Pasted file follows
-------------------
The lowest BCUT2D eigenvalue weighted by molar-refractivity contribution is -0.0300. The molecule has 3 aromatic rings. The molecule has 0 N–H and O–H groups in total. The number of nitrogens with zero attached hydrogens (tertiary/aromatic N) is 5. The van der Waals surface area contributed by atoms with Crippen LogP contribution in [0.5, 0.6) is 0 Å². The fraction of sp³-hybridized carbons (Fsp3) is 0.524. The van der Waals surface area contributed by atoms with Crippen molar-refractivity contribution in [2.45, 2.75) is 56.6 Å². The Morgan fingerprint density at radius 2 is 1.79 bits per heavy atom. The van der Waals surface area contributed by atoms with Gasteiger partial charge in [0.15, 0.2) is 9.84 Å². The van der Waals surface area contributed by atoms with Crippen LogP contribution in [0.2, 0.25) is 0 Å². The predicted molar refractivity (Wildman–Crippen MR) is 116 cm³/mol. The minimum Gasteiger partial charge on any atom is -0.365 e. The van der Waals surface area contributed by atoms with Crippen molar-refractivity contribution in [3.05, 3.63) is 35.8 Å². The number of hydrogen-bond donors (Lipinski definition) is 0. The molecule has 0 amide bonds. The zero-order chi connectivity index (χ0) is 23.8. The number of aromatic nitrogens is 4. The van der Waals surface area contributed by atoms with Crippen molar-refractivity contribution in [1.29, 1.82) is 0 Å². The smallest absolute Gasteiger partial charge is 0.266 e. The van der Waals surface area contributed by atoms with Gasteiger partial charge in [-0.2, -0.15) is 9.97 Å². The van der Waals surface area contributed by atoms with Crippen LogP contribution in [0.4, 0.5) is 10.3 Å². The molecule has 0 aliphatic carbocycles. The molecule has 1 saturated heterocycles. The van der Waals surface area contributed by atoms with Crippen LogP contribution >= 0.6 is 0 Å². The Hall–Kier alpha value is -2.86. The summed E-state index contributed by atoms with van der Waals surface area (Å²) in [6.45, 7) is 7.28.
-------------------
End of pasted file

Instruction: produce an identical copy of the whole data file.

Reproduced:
The lowest BCUT2D eigenvalue weighted by molar-refractivity contribution is -0.0300. The molecule has 3 aromatic rings. The molecule has 0 N–H and O–H groups in total. The number of nitrogens with zero attached hydrogens (tertiary/aromatic N) is 5. The van der Waals surface area contributed by atoms with Crippen LogP contribution in [0.5, 0.6) is 0 Å². The fraction of sp³-hybridized carbons (Fsp3) is 0.524. The van der Waals surface area contributed by atoms with Crippen molar-refractivity contribution in [2.45, 2.75) is 56.6 Å². The Morgan fingerprint density at radius 2 is 1.79 bits per heavy atom. The van der Waals surface area contributed by atoms with Gasteiger partial charge in [0.15, 0.2) is 9.84 Å². The van der Waals surface area contributed by atoms with Crippen LogP contribution in [0.2, 0.25) is 0 Å². The predicted molar refractivity (Wildman–Crippen MR) is 116 cm³/mol. The minimum Gasteiger partial charge on any atom is -0.365 e. The van der Waals surface area contributed by atoms with Crippen molar-refractivity contribution in [3.05, 3.63) is 35.8 Å². The number of hydrogen-bond donors (Lipinski definition) is 0. The molecule has 0 amide bonds. The zero-order chi connectivity index (χ0) is 23.8. The number of aromatic nitrogens is 4. The van der Waals surface area contributed by atoms with Crippen molar-refractivity contribution in [1.29, 1.82) is 0 Å². The smallest absolute Gasteiger partial charge is 0.266 e. The van der Waals surface area contributed by atoms with Gasteiger partial charge in [-0.2, -0.15) is 9.97 Å². The van der Waals surface area contributed by atoms with Crippen LogP contribution in [0.4, 0.5) is 10.3 Å². The molecule has 0 aliphatic carbocycles. The molecule has 1 saturated heterocycles. The van der Waals surface area contributed by atoms with Crippen LogP contribution >= 0.6 is 0 Å². The Hall–Kier alpha value is -2.86. The summed E-state index contributed by atoms with van der Waals surface area (Å²) in [6.45, 7) is 7.28.